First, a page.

In classical conditioning, a conditioned stimulus (CS, e.g., a tone) is presented just before an unconditioned stimulus (UCS, e.g., a mild toe pinch) in repeated trials, such that the CS will eventually evoke the unconditioned response (e.g., withdrawal reflex) on its own.

Such memories of fear and discomfort are said to be held in the lateral amygdala, with a representation of the CS and its UCS (Díaz-Mataix et al, 2011).

Certain areas of the brain have particular representations of stimuli, e.g., a tone of a given frequency, as the primary auditory cortices have "tonotopic" zones in which different areas have a differential response to separate frequencies.

Since the CS/UCS pairing is more abstract than a single tone, I'm curious as to what type of representation of the CS/UCS is actually encoded within the local subnetworks amygdala. I can't imagine that, for the above example, a particular area holds a representative frequency of a tone used as a CS in tight collaboration with a "pain" signal. It might be realistic, but anatomically, that whole area would also have to reflect an exhaustive set of all of the other possible "life events" that the animal has experienced.

So, is this representation in the lateral amygdala just a placeholder to retrieve other pertinent memories stored elsewhere in cortex -- is the hippocampus a major player in keeping this sorted? If, in fact, all these pairings are just weak bindings of diverse stimuli, why is it so difficult to untangle and extinguish more complex types of fears in human patients?

Díaz-Mataix, L., Debiec, J., LeDoux, J.E. & Doyère, V. (2011). Sensory-specific associations stored in the lateral amygdala allow for selective alteration of fear memories. The Journal of Neuroscience, 31, 9538-9543.. PDF


1 Answer 1


The lateral amygdala appears to be involved in representing fear memories after extinction (Hobin, Goosens and Maren, 2003). The extent of the lateral amygdala's involvement in representing these appears to revolve around the context of the {CS, UCS} pair. The authors state the following in their abstract:

Similarly, the majority of LA neurons exhibited context-dependent spike firing; short-latency spike firing was greater to both CSs when they were presented outside of their own extinction context. In contrast, behavioral and neuronal responses to either non-extinguished CSs or habituated auditory stimuli were not contextually modulated. Context-dependent neuronal activity in the LA may be an important mechanism for disambiguating the meaning of fear signals, thereby enabling appropriate behavioral responses to such stimuli.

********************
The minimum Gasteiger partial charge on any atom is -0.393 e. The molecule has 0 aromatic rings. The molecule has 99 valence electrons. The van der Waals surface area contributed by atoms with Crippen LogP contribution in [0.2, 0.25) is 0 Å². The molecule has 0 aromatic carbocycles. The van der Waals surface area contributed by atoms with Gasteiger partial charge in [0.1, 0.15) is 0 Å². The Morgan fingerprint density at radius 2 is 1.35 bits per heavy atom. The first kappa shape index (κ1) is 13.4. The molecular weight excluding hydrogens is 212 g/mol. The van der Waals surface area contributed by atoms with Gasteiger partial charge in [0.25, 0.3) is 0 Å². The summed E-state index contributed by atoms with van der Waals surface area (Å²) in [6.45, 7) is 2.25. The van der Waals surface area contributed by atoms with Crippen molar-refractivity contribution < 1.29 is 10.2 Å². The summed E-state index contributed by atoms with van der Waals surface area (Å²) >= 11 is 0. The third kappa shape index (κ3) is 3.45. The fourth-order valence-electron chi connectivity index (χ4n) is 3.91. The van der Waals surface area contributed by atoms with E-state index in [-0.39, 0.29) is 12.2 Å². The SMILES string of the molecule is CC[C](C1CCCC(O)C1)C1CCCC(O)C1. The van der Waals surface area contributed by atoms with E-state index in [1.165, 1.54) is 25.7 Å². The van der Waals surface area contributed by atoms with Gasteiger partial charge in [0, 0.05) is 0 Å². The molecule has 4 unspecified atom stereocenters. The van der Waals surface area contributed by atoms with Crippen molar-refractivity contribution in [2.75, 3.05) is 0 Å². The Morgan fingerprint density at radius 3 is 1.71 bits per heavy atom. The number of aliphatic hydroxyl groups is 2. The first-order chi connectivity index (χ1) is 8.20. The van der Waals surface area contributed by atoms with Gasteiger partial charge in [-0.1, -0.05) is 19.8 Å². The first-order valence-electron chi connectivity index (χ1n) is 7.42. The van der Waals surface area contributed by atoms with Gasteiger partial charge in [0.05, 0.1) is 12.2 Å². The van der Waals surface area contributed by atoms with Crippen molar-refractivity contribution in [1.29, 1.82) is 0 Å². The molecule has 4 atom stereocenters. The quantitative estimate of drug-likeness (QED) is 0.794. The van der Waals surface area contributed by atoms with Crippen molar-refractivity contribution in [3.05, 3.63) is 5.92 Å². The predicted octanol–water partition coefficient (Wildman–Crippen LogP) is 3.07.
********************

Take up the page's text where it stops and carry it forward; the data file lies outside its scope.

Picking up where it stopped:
You appear to be right to suspect the hippocampus' involvement. In a subsequent study by Maren and Hobin (2007) using a similar Pavlovian methodology to the previous study, the authors reported that hippocampal activity was associated with regulation of context-dependent lateral amygdaloid activity and concluded the following:

After saline infusion, rats froze more to the CS when it was presented outside of its extinction context, but froze equally in both contexts after muscimol infusion. In parallel with the behavior, lateral nucleus neurons exhibited context-dependent firing to extinguished CSs, and hippocampal inactivation disrupted this activity pattern. These data reveal a novel role for the hippocampus in regulating the context-specific firing of lateral amygdala neurons after fear memory extinction.

Finally, a context-related function of the lateral amygdala seems to provide a simple and plausible explanation for why fear extinction is far more difficult in human patients than laboratory rats: humans encounter a virtually infinite and certainly unpredictable space of possible contexts, whereas lab rats, by the nature of their unfortunate lot in life, tend to encounter relatively few and predictable contexts.

(I found it somewhat difficult to cover all the bases for your question and subquestions, so please comment if I need to expand on something.)


  • Hobin, J. A., Goosens, K. A., & Maren, S. (2003). Context-dependent neuronal activity in the lateral amygdala represents fear memories after extinction. The Journal of neuroscience, 23(23), 8410-8416.
  • Maren, S., & Hobin, J. A. (2007). Hippocampal regulation of context-dependent neuronal activity in the lateral amygdala. Learning & Memory, 14(4), 318-324. Chicago

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